I turn in my thesis next week (before syttende mai, fortunately), so we’ll soon be back to regularly scheduled sporadic posts about Nordic baking. Thanks for indulging a little plea for help for a paper I love in the meantime!

gifts from the kitchen

lingonberry-jam-3

My latest piece for the Norwegian American is out now, and this one’s special: it’s a joint piece with my friend Christy! We worked on this piece together for the annual gift guide, so our recipes are for simple gifts from the kitchen.

My contribution is a quick recipe for a staple in my kitchen, lingonberry jam, and Christy provided recipes for homemade vanilla sugar and the slightly more unusual cardamom syrup (which I’m dying to try). You can find the recipes for all three right here.

lingonberry-jam-5

na weekly: sweet & savory

I got a bit behind with things last fall; I had two recipes published in the Norwegian American Weekly’s Taste of Norway and I never made time to mention them here. Better late than never!

grilled_cheese_3

In September we were right in the middle of autumn in Tromsø, and it felt like a great time to do a Nordic take on the classic grilled cheese & tomato soup combo. Norway isn’t known for its amazing tomatoes, however, so I did my grilled cheese on rye bread and paired it with potato leek soup. This has been one of my favorite meals all through winter. You can find the recipe here.

Walla crafty cookies 2

In November I did a cookie recipe on the heels of the paper’s craft month, which was October. They’re simple spritz cookies but the decoration packs a punch: sprinkles are used to recall traditional patterns from embroidery and knitting. I had a lot of fun making these. Find the recipe here.

the norwegian american weekly & moving to norway

IMG_3098

Hi, hello! I have a couple of pieces of news today!

I’m very pleased to share that I’m one of several new contributors to the Norwegian American Weekly‘s food section, Taste of Norway. I’m incredibly grateful to the food editor Daytona (of Outside Oslo) for giving me a chance to be included, for I do love writing about food. Unlike this blog, I’ll be contributing actual recipes; much like this blog, I’ll be writing rather conversationally in my own voice and taking my own photos. My first recipe for the paper is in this week’s issue (the June 5th issue) and can be found online here. I’ve come up with an almond cookie recipe with celebratory occasions in mind: the kransekake provided some inspiration, and the recipe itself is based on one of Ojakangas’s that I’ve made several times, unsurprisingly (though I’ve made several changes to suit my taste).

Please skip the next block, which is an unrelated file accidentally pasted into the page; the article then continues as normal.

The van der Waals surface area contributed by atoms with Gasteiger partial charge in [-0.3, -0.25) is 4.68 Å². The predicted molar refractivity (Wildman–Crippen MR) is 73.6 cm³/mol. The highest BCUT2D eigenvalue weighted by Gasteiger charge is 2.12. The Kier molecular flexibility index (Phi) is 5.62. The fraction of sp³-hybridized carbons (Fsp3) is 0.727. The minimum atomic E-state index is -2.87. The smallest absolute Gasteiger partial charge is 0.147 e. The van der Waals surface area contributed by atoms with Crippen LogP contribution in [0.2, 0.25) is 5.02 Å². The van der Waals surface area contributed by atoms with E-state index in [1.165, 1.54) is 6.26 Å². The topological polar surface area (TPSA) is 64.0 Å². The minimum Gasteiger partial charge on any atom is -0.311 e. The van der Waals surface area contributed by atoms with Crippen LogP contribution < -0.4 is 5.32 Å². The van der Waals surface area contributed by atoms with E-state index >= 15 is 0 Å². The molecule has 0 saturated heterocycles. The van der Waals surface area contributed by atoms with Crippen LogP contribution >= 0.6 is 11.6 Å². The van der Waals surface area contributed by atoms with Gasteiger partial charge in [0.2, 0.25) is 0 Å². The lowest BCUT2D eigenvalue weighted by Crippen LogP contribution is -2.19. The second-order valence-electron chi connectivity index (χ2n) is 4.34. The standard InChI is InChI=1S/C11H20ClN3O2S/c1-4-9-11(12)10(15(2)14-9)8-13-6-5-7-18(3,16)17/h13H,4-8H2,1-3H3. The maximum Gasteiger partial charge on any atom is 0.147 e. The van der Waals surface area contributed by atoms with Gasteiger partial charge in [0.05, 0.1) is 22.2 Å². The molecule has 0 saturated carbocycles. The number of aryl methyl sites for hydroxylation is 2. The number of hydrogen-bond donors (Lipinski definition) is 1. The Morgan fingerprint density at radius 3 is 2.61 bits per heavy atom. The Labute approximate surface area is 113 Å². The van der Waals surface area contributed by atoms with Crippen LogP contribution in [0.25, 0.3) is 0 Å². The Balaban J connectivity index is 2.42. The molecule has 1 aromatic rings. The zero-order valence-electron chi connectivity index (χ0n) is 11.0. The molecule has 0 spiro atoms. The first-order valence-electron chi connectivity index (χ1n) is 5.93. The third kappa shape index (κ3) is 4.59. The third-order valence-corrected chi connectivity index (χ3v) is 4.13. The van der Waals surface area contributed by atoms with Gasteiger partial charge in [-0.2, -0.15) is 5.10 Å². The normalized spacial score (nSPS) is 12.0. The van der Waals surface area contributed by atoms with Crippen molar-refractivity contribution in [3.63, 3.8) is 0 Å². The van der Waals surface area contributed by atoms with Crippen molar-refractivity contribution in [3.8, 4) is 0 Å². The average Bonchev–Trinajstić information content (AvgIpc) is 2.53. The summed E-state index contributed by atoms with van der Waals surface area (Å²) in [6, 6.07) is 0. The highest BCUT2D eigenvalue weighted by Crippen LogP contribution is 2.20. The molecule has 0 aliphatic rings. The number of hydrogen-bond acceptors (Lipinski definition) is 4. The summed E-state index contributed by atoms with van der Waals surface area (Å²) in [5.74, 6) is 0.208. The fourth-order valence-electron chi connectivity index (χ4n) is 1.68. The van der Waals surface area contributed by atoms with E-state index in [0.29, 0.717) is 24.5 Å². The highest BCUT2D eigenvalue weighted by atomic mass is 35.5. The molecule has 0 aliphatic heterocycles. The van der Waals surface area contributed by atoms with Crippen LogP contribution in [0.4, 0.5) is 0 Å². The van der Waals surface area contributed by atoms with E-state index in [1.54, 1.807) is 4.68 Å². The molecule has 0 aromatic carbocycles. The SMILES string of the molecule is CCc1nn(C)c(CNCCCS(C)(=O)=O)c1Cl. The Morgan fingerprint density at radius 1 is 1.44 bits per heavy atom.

At this point I’ll most likely only be contributing every couple of months or so, so I’ll post here whenever I have a new story/recipe up.

This piece of news is one of two things I’m hoping will help revitalize this blog, as well. The other piece of news is something I made passing reference to in my last post – I’m moving to Tromsø, Norway this summer to begin a master’s program at the University of Tromsø in the fall. I wrote about that decision on my other blog, but needless to say, I’m incredibly excited. One of the things I’m hoping to bring into my pieces for the Weekly when I can is my experience with exploring food culture in Tromsø. I am really only a fledgling cook, but eating out in Norway is very expensive, and I’m hoping this will be a motivator to do a lot more cooking in the kitchen (particularly when there are so many wonderful Nordic cookbooks coming out at the moment).

I’ve also been thinking about ways to keep this blog going a little bit more… regularly. It wasn’t started with the intention of being a regularly active blog, necessarily, more just a place to document what I baked out of The Great Scandinavian Baking Book, but in the nearly five years (what?!) since I started this blog, my Nordic horizons have expanded quite a lot. I’ve actively worked on my Norwegian, I visited Denmark and Sweden for the first time, I visited Norway and Iceland for the first time (and then went back, and then went back again, and again, and…). I fell in love with the Norwegian coffee scene. I started actually reading quite a few more food blogs. And then there are the new Nordic cookbooks, coffee books, and baking books that are coming out… I’ve picked up a few and found myself itching to write about them – and really, what better place is there than this? There was a time where I was unlikely to bake anything Nordic that wasn’t from Beatrice’s book, but that time has definitely passed (and in fact I think it passed a few years ago, which is why this blog has seen so few posts in the last year or two). It seems to follow that starting to include other sources in this blog makes perfect sense, and so I plan to do that bit by bit.

In the meantime, be sure to check out the Taste of Norway section in the Norwegian American Weekly – I think the quality of the stuff Daytona has brought in is really excellent and it’s so exciting to see the whole section revitalized.